The escalating effects of “social inflation” – a phenomenon where societal and legal trends are helping to drive more, and bigger, lawsuits – continue to be a top concern for risk managers and insurers alike. While the true impact may be difficult to quantify, it’s important to understand the factors driving social inflation and ways your insurance provider can help mitigate this risk. And with civil courts working through 24 months’ worth of cases postponed by COVID-19 lockdowns, now is a good time to reassess your risk strategy.
What are the key drivers of social inflation?
Several key factors help drive social inflation, including:
1. Corporate mistrust and a culture of blame
Nearly half (48 percent) of Americans have a negative view of big business, according to a recent Gallup poll. What’s more, 75 percent say they have some, very little, or no confidence in corporate America. These adverse views may be leading more juries to favor claimants versus companies as a way to seek social justice. “Social inflation is generally driven by the need to ‘do the right thing,’” says David Perez, chief underwriting officer, Global Risk Solutions (GRS), Liberty Mutual Insurance. “Juries today want to send a message through their verdict.” Businesses need to be aware of the potentially polarized climate in the jury box — particularly if their case touches on hot-button social and political issues.
2. A backlog in civil courts
The COVID-19 pandemic has reshaped courtroom operations, introducing “Zoom” court and virtual mediations. It has also delayed court cases across the nation, with a 30 percent increase in the backlog in civil courts alone. While this delay doesn’t directly contribute to social inflation, many cases may see much larger payouts than they would have two years ago because of this growing trend. “We’re looking at a civil court system that is about 24 months in arrears because of the COVID-19 lockdown,” says Perez. “So already, when we look at this repricing of case value, we’ve got millions of cases out there that have been stagnant for 24 months and sitting on a loss trend that’s been compounding for two years.”
3. A savvy plaintiffs’ bar
The bar is well-organized, sophisticated, and has the resources to invest in advertising, social media, technology, and expert resources to drive up damage awards. In addition, it has a strong track record of appealing to jurors’ emotions and can be very persuasive, says David Perez, chief underwriting officer, Global Risk Solutions (GRS), Liberty Mutual Insurance. “As a result, juries can have extraordinary levels of empathy for plaintiffs and may set the facts of cases aside to do what they feel is right. This often translates into larger verdicts.”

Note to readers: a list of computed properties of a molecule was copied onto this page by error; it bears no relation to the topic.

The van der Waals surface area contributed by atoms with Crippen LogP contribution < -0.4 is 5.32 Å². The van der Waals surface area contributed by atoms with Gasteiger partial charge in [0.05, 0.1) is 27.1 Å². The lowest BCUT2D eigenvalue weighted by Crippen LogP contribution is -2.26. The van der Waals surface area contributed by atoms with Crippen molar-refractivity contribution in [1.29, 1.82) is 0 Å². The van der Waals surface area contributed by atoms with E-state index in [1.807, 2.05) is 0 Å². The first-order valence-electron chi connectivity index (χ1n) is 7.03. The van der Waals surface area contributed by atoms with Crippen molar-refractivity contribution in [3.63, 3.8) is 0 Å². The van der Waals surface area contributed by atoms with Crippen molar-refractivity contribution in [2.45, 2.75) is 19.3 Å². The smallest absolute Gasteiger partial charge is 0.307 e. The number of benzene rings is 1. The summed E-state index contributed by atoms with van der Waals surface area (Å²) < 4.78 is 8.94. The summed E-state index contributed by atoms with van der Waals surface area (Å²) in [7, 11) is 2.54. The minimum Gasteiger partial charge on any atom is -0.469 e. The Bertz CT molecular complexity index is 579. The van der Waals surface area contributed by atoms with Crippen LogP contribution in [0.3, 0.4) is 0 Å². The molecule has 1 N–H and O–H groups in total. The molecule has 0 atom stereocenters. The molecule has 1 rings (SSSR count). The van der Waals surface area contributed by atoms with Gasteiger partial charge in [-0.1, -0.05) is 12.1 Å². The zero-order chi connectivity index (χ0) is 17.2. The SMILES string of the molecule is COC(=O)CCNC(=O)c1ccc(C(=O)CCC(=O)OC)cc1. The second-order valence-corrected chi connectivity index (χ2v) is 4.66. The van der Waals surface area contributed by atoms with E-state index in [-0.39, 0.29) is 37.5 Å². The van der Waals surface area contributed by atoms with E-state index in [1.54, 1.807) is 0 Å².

As a result, juries can have extraordinary levels of empathy for plaintiffs and may set the facts of cases aside to do what they feel is right. This often translates into larger verdicts.
-David Perez, chief underwriting officer, GRS, Liberty Mutual Insurance
4. Aggressive use of litigation financing
The practice of third-party investors providing funds to plaintiffs to pursue lawsuits against companies – and their insurers – in return for a share of the potential proceeds also continues to expand. In fact, according to a 2019 survey of 330 lawyers who have previously used litigation funding, 98 percent of them say they’d do so again. As a result of this external funding, claimants may be more likely to pursue litigation where they may otherwise have settled, and attorneys may request higher amounts in monetary damages.
5. Addition of physicians’ letters of protection
In these situations, a plaintiff’s lawyer enters into a fiduciary agreement with a physician that guarantees payment for medical expenses from the final lawsuit settlement amount or verdict award. In many jurisdictions, an injured plaintiff can only recover the expenses paid at a discount by their private health insurer to the medical provider — not the much higher amount originally billed.